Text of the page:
“In an exemplary show of scholarship, engravings from the 17th c. were studied to replicate the stances of sword fighting, illustrated by sword fighters Jacqueline Ann Holloway and Robert Westley. Analogous ballet moves were illustrated by two ballet dancers from New York City Ballet--the lovely long-limbed Megan LeCrone, partnered to perfection by Jared Angle. The two pairs danced side by side and comparisons were easily made…At one point, different meters and keys were played simultaneously, a challenging task for the musicians who rose to the occasion. It was here that we observed the intense eye contact between both members of each couple and the compelling mirroring between the two couples. The effectiveness of the illumination was our subsequent ability to watch ballet and see many of the moves in a new light.”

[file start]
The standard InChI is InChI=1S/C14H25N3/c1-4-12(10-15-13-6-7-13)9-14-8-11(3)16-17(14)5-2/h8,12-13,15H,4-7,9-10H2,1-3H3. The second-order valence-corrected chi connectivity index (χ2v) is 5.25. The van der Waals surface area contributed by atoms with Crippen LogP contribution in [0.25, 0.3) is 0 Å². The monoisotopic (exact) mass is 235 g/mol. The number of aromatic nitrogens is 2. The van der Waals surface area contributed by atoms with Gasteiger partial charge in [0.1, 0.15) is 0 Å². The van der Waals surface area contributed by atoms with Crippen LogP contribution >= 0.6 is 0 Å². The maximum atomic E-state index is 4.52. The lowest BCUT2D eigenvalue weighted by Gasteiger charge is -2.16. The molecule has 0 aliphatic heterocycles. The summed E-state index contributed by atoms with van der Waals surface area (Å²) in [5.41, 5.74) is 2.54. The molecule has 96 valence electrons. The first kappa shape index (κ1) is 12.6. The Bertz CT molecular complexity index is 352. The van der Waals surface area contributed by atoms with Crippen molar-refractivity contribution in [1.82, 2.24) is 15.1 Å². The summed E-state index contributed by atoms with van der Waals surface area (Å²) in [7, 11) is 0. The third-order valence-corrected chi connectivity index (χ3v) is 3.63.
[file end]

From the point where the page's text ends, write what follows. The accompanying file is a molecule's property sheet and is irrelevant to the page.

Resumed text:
“To the best of my recollection, this was the first time I’d heard either singer, and both in solos and duets, they proved delightful. There’s a distinct nap to the plush velvet of Gould’s soprano. Its texture is soft, caressing, and beautifully matched to the similar qualities of Lemos’ voice, which moves seamlessly from soprano to “man voice” (as a certain Polish contralto might call it) and back again…Gould and Lemos blended so exquisitely that one really wished the old boy had written even more such numbers…As actors, Gould and Lemos had a high time incarnating the sheer nastiness (and some nobler qualities, too) of the characters, and they were abetted by actors Steven Rattazzi, expertly handling the passages from Suetonius; and Judith Hawking, an aptly regal Clytemnestra…Jessica Gould’s sister, Erica, collaborated on the concept, constructed the script, and staged the performance, making excellent use of the space as she moved the actors around the ballroom; dramatic spotlighting kept the audience’s focus where she wanted it…The result was a pleasingly mathematical elegance in a swift-moving performance, without overstatement or extraneity. We got exactly what we needed, no more and no less, in order to understand and to admire.”